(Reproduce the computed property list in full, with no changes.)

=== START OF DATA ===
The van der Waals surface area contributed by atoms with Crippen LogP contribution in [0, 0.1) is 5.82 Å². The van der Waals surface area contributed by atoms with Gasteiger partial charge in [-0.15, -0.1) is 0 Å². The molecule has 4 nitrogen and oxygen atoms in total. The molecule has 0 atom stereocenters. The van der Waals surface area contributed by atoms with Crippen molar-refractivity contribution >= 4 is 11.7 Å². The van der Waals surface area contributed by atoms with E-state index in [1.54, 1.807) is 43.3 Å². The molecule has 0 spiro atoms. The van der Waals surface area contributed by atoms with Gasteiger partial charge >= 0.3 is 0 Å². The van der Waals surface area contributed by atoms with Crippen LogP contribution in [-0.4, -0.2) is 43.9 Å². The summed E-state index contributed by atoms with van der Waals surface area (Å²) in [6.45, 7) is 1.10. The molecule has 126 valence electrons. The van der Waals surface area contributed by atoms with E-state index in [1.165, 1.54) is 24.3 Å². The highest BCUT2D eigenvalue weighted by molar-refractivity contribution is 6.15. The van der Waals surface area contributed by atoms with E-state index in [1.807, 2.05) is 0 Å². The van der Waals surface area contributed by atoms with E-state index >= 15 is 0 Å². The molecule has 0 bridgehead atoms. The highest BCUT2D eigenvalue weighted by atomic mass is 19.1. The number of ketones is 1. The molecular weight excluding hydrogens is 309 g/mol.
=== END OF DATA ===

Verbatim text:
The van der Waals surface area contributed by atoms with Crippen LogP contribution in [0, 0.1) is 5.82 Å². The van der Waals surface area contributed by atoms with Gasteiger partial charge in [-0.15, -0.1) is 0 Å². The molecule has 4 nitrogen and oxygen atoms in total. The molecule has 0 atom stereocenters. The van der Waals surface area contributed by atoms with Crippen molar-refractivity contribution >= 4 is 11.7 Å². The van der Waals surface area contributed by atoms with E-state index in [1.54, 1.807) is 43.3 Å². The molecule has 0 spiro atoms. The van der Waals surface area contributed by atoms with Gasteiger partial charge >= 0.3 is 0 Å². The van der Waals surface area contributed by atoms with Crippen LogP contribution in [-0.4, -0.2) is 43.9 Å². The summed E-state index contributed by atoms with van der Waals surface area (Å²) in [6.45, 7) is 1.10. The molecule has 126 valence electrons. The van der Waals surface area contributed by atoms with E-state index in [1.165, 1.54) is 24.3 Å². The highest BCUT2D eigenvalue weighted by molar-refractivity contribution is 6.15. The van der Waals surface area contributed by atoms with E-state index in [1.807, 2.05) is 0 Å². The van der Waals surface area contributed by atoms with E-state index >= 15 is 0 Å². The molecule has 0 bridgehead atoms. The highest BCUT2D eigenvalue weighted by atomic mass is 19.1. The number of ketones is 1. The molecular weight excluding hydrogens is 309 g/mol.